Ice cover in the Arctic looks headed for a record low this summer.
Host Marco Werman speaks with The World’s environment editor Peter Thomson about what’s going on up there and what it might mean for the rest of the world.
There’s a striking new map up on the website of the National Snow and Ice Data Center today.
I’m looking at it right now and you can too, at the world dot org…
The map shows a blob of white surrounded by a sea of blue ringed by an orange line.
The white blob represents the size of the Arctic ice cap as of yesterday.
The orange line shows the median size of that same ice cap on the same date from 1979 to 2000.
And the blue in between is the difference, where the ice cap has been replaced by an area of open ocean bigger than Alaska, Texas and California combined.
It’s a snapshot of how quickly things are changing in the Arctic and in particular how much ice has been lost this year.
The World’s environment editor Peter Thomson is in the studio with me. Peter, experts are describing what’s going on in the Arctic this year as “unprecedented” and “record breaking.” What’s going on?
THOMSON: Well, like you said, it’s really striking, Marco. The ice cover as of yesterday is more than 30 percent smaller than that late 20th century average for the same date. It’s almost 10% below the previous record low for the date, set back in 2007. And it’s likely headed for an all-time low this year, at least a record as long as we’ve been keeping records.
As for what’s going on, in two simple words, it’s global warming. Scientists say there’s just no doubt about it. They’ve run all kinds of computer models looking at every conceivable factor, and nothing explains this rapid disappearance of summer ice in the Arctic other than the rise in global temperatures due to carbon dioxide pollution in the atmosphere.
WERMAN: So, we’ve been hearing a lot about rising sea levels due to global warming. Is all this melting ice going to contribute to that?
THOMSON: Well actually it’s not, I mean at least not directly. The Arctic ice cap is different from most of the ice in Antarctica and Greenland, in that it’s already floating, which means that when it melts it doesn’t have much effect on overall sea levels.
But what’s got scientists concerned is that it does have really important indirect impacts on sea levels.
The big thing is what they call the “albedo effect,” which is another way of saying how much solar radiation the ice and water reflect or absorb. And the difference is striking. It turns out that in the Arctic, ice reflects about 80% of solar radiation, but the dark open ocean water absorbs 90% of it . So instead of sending all that heat back into space, the open ocean where the ice used to be is absorbing it and warming up.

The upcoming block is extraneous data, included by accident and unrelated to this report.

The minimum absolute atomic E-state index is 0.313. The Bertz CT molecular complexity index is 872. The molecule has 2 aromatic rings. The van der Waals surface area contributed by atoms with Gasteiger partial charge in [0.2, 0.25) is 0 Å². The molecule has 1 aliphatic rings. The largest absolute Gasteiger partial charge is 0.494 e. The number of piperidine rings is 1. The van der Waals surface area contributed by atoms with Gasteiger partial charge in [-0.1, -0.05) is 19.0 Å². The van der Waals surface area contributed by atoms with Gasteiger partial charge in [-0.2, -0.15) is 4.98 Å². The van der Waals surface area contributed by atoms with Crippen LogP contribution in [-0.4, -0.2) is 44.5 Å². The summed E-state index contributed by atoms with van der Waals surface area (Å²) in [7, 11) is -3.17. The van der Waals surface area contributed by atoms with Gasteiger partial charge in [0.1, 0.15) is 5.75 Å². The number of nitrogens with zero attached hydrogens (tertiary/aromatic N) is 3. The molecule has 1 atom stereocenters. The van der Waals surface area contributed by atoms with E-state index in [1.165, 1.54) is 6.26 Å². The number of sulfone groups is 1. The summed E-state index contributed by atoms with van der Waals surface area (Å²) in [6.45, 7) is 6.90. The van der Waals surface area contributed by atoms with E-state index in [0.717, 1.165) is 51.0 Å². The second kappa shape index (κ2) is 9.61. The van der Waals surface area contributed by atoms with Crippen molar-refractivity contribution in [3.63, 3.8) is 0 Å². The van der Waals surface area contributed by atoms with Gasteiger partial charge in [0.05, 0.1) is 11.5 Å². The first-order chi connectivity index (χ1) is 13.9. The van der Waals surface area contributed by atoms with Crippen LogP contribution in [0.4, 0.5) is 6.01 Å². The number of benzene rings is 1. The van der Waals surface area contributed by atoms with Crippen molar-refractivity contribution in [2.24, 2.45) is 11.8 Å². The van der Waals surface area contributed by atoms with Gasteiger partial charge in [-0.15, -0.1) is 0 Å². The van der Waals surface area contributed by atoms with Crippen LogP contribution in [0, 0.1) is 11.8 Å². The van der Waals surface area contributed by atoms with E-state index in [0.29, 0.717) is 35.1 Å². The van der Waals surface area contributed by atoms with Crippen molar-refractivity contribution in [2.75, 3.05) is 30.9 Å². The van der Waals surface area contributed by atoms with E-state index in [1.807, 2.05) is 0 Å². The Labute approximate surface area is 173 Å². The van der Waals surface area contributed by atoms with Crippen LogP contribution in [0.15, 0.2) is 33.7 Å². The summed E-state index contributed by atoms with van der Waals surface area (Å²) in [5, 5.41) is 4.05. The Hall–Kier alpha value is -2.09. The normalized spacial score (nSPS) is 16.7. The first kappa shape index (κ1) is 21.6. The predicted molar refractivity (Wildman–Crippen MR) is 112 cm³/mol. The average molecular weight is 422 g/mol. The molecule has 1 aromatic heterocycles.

And that can affect sea levels in a number of important ways. As the water warms up, it expands, and it will have a modest impact on sea levels. And then over time, the water transfers some of its heat to the atmosphere. That warms up the air and can help melt ice in places like Greenland. And then there’s the growing likelihood that warming sea water is essentially helping to melt Greenland’s glaciers from below, which in turn is speeding up the flow of ice into the sea…. And that also raises sea levels.
WERMAN: So what about life in the Arctic? How is this ice loss affecting people and wildlife up there?
THOMSON: Well one of the most immediate impacts, Marco, is on creatures that depend on the ice for hunting, which includes both polar bears and people. And that changing albedo effect I mentioned is helping to warm the air up there, which in turn is causing permafrost to thaw out. That leads to all kinds of problems for local ecosystems and human communities.
But it’s important to remember that Arctic communities aren’t the only ones who’ll be affected by this. Some scientists refer to the Arctic as “the world’s refrigerator,” and as it warms up, that’s going to effect weather all around the world. In fact, Marco, there’s some evidence that changes in the Arctic could already be affecting weather today—this summer—including perhaps the big drought and that record heat here in the US this summer. Of course the whole climate system is enormously complex, it’s hard to draw a direct connection, but it seems likely that what’s going on up there is affecting what we’re experiencing down here.
WERMAN: Now the last big UN report on climate change, back in 2007, predicted we’d see an entirely ice-free Arctic some summer by around the year 2100. So take this news of ice melt today and put that in context of those predictions.
THOMSON: Well, it’s changed. A lot. After the record warm summer of 2007 scientists moved that estimate up to somewhere between 2030 and 2040. There’s no consensus estimate now, but one scientist at a major British polar research center told our colleagues at the BBC last week that he thinks we may see at least our first ice-free day in the Arctic for by the end of this decade. Eighty years sooner than we thought just a few years ago.
WERMAN: Extraordinary. The World’s environment editor Peter Thomson. Thanks very much.
THOMSON: Thanks, Marco.